Architecture is a word that conjures up contrasting opinions depending on who you ask. For some, it’s a word that refers to art, while for others, its ties are more closely linked to practicality.
When those two worlds meet, it can create a space that is as visually appealing as it’s useful. Some of the most iconic buildings in the world, such as the Sydney Opera House or the Empire State Building, are classic examples of this.
To help spur your creativity, we’ve come up with a list of three structures that have been widely heralded for their innovation, beauty and usefulness by members of the public and critics alike.
1. The Lotus Temple (pictured above)
The Lotus Temple, which is situated in New Delhi, has gone on to become one of the most visited monuments in the world since its competition in 1986, with visitor numbers higher than the Taj Mahal.
Furiburz Sabha, the architect behind the design, chose the shape of a lotus flower for his blueprint due to its links to a number of faiths, including Hinduism, Buddhism and Islam.
The exterior of the structure is made entirely of white marble, which was sourced from Mount Penteclicus in Greece. The nine pools located around the outside of the building form the ‘flower’s’ leaves when viewed from above.
Up to 2,500 people can visit the temple to pray at one time, with the central cone reaching some 40 metres in height.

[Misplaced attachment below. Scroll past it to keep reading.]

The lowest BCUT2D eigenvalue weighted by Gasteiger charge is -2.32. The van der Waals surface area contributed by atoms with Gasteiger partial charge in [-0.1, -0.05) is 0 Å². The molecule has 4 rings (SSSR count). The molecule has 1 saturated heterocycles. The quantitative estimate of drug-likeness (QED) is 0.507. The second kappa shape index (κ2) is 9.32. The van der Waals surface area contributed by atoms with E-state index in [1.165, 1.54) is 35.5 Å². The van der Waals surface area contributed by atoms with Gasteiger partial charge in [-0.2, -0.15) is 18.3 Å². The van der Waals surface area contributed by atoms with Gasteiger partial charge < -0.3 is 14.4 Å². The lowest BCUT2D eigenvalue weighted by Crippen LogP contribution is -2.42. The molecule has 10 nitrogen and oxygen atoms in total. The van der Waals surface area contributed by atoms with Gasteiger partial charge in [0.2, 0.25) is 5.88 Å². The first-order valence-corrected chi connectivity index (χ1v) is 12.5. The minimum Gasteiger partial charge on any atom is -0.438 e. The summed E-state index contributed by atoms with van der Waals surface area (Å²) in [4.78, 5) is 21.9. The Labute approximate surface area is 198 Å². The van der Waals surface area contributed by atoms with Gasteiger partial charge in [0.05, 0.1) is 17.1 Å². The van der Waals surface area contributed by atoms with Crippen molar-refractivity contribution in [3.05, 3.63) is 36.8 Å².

2. The SAHMRI Building
Home to over 600 researchers from around the globe, the SAHMRI building in Adelaide, South Australia, is changing the way architecture and the environment intertwine with one another.
The building‘s exterior is made up of thousands of different sized diamond-shaped facades that are designed to react to the sunlight’s glare and heat, as well provide protection from the elements.
Architects Woods Bagot also designed the facility so that the pressure differences between the building and its surroundings help cause a natural cycle of outdoor airflow through indoor spaces. Any rain water is also collected and reused throughout the 25,000 square metre facility.
The ‘cheese grater’, as it has been affectionately nicknamed by local residents, is also unique in the way that its main architecture is lifted from the ground. This approach has helped to create an open ground plane around the structure that allows visitors to get a unique perspective of the design.
3. The Guggenheim Museum
Few buildings built in the last century have managed to evoke such widespread praise as the Guggenheim Museum. Built in Bilbao, Spain, in the mid-90s, the museum has been described by Vanity Fair magazine as the most “significant structure” of the last 30 years.
The building, which was designed by American architect Frank Gehry, is comprised of over 33,000 titanium sheets that twist and curve in a way that was unlike anything else of its time.
Despite being used as an exhibition space for an array of artists, the building itself has become somewhat of a tourist attraction, with a recent visitor survey showing that 82% of tourists had come to the city to see the building.
Such was the popularity of the design, Gehry decided to incorporate elements of it into his next build: the Walt Disney Concert Hall in Los Angeles.